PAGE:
Route 66 brewery sued by European company over name
By Russell Contreras
ALBUQUERQUE, N.M. — A New Mexico brewery that uses the Route 66 in its name faces a lawsuit from a European company that says it owns the beer sales and marketing trademark for the famed American highway.
Henry Lackey, the owner of the Route 66 Junkyard Brewery in the town of Grants, New Mexico, said this week that he is fighting the federal lawsuit filed earlier this year by Lodestar Anstalt. That company is incorporated in the tiny European nation of Liechtenstein, with headquarters on the Mediterranean island nation of Cyprus.
Lackey’s brewery is on Route 66 and he said in an interview with The Associated Press he does not believe a European company should have a say in how the historic U.S. highway’s name is used.
According to the lawsuit filed in U.S. District Court in Albuquerque, Lodestar owns the U.S. trademark for Route 66 beers in the country and the trademark for the highway’s logo-type “shield” that go on labels for beer.
Lodestar’s attorney, Warren Bleeker, said the company filed the proper trademark requirements with U.S. officials, must enforce its rights and wants Lackey to change the bar’s name.
Lackey said he was in discussions with Bleeker after receiving a cease and desist letter but cut off talks after the company sued him.
“You’re not going to punch me in the mouth and expect me to back down,” said Lackey. “Once you punch me in the mouth the fight’s on.”
In his response to the lawsuit, Lackey said Lodestar “should not be allowed to use an iconic name, ‘Route 66’ as a trademark because it contributed nothing to what makes ‘Route 66’ great to all Americans.”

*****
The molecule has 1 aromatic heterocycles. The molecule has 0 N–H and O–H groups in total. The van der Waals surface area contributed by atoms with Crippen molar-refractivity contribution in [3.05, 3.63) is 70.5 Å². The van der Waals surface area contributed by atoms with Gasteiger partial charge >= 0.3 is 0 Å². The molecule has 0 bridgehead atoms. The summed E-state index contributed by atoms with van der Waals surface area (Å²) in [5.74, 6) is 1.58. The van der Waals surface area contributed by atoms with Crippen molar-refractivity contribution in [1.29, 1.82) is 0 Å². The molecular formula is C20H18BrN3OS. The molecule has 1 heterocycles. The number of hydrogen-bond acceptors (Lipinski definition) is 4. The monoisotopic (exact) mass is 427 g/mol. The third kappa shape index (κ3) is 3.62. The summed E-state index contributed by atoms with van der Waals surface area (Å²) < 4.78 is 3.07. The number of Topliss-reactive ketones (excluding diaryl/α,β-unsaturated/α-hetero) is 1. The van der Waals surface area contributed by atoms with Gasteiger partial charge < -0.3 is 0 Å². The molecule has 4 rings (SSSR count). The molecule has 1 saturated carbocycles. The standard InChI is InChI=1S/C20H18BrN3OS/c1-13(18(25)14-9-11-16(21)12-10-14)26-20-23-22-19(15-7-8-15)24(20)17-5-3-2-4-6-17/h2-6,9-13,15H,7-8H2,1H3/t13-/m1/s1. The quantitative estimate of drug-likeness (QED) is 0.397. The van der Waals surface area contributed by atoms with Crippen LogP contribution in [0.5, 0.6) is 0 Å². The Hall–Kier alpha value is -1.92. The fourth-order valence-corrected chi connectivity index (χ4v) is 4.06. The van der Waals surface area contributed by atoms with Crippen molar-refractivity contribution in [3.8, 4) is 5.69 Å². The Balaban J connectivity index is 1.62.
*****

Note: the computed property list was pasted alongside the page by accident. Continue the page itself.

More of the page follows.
Lackey said his brewery doesn’t make a beer named after Route 66 but has the name on its brewery. Its beers are named after car parts.
Other New Mexico brewers have named beers named after Route 66, and those brewers have not faced legal action, Lackey said.
“It’s just friendly competition and all in good fun,” said Lackey, who grew up around the famed highway.
Bleeker said Lodestar’s Route 66 beer is brewed in Wisconsin. It’s an IPA lager blend and sold in parts of the U.S, he said.
The beer’s website shows the Route 66 beer available in Spain, France, Slovenia, Switzerland, the United Kingdom and Croatia. In addition, the beer has appeared at various brewery events around the U.S.
Lodestar’s lawsuit also asks for damages and the profits from the Route 66 Junkyard Brewery. A trial has been scheduled for next year.
Decommissioned as a U.S. highway in 1985, Route 66 went through eight states, connecting tourists with friendly diners in welcoming small towns.
It was once an economic driver for small towns from Illinois to California. Nat King Cole famously sang “(Get Your Kicks on) Route 66” in a 1946 hit that has been remade by countless other groups.
But the use of Route 66 dropped significantly after highways were built as part of the interstate system, forcing businesses to close and leaving others in disrepair.
Towns such as Grants are trying to remodel old restaurants and motels linked to Route 66 to revitalize local economies.